The School Based Health Center, once feared destined to close, is now likely revived to live at least another year.
The center, based at Ashe County Middle School, gets a new lease on life because of a new source of funding. It is primarily funded through the Appalachian District Health Department and not the county school system and provides basic health care for the school’s student population. The center was facing a shortfall in funding following last year’s cut of the “Making the Grade” grant. That grant provided two-thirds of the center’s funding. The total operating cost for the center and its staff at the time was approximately $147,000, ADHD officials previously stated.
Danny Staley, director for the regional health department, approached the Ashe County Board of Education during its March meeting to inform board members of the coming cuts. He said during that meeting that officials were able to find additional funding the center for the last school year, but they were running out of time to do the same for the upcoming school year. Searching for additional funding comes at a time when state law makers are aiming for a lower budget.
Health department officials recently announced that they have worked to secure a grant for $70,000 through Health Net to keep the center functional for at least another year. One of the stipulations that comes with receiving the funding is that the health center will now have to take on a more interactive approach in the community by serving the underinsured and uninsured adults. It will also operate under a slightly different schedule than it had previously. In the past, the health center has tended to the physical and emotional scrapes and bruises of students at the middle school.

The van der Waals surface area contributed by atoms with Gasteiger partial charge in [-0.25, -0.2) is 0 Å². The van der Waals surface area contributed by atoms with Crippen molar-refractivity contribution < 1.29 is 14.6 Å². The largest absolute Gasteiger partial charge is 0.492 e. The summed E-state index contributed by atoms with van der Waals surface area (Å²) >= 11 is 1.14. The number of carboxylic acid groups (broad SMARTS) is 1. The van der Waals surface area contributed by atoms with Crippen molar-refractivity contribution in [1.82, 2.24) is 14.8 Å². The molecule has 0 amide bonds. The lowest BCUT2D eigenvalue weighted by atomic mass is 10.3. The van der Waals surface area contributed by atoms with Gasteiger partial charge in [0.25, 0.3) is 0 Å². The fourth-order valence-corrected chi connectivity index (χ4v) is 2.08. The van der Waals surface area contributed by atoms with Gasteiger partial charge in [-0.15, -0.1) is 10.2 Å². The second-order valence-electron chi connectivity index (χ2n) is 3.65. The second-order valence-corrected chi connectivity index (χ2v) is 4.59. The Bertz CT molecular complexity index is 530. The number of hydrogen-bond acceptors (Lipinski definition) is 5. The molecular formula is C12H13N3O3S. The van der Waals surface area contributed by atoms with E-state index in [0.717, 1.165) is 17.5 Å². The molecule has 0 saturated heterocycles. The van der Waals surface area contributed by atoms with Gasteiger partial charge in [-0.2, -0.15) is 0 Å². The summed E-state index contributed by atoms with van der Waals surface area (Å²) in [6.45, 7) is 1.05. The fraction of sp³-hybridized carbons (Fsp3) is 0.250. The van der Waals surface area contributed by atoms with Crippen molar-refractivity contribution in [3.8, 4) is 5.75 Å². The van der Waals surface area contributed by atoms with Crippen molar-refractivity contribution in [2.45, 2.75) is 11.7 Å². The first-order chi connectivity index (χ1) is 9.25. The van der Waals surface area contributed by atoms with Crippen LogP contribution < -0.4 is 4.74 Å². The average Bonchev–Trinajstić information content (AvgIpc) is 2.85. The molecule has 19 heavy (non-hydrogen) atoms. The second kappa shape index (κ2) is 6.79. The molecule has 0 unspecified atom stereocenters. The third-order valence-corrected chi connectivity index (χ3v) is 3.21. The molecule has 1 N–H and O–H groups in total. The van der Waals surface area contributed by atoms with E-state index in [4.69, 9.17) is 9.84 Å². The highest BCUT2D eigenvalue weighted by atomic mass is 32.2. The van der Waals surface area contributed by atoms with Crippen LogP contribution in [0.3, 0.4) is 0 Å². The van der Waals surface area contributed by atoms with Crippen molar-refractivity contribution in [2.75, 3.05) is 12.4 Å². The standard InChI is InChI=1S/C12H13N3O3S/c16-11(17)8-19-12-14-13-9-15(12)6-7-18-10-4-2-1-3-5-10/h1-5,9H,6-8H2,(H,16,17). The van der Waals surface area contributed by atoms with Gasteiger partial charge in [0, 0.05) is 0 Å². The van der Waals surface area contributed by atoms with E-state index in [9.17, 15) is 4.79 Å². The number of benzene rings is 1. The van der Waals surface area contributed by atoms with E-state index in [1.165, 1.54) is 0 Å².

Superintendent Dr. Travis Reeves emphasized the benefits of having an on-campus health center for students. He said the facility is important considering the number of students countywide who have at some point received care from the health center.
“The center has seen students for anything from scrapes and bruises to sore throats and inner ear infections,” Reeves said. “For more serious concerns, the center’s staff can contact the parents and give them needed advice. They can even go to the point of contacting a physician to set up an appointment for student.” He continued by saying, “It provides a tremendous health benefit. We deal with a lot of mental health issues such as emotional issues of kids who may be going through tough time. It really does help the students.”
The center, which has operated at the middle school for the past 11 years, also provides sports physicals for the school’s participating athletes. All of these services are provided to the students free of charge, Reeves said. Ashe County School officials, Reeves said, along with Jennifer Greene of ADHD are continuing to work together with the health center’s advisory group in finding other grants and sources of funding to keep the facility operational in the future.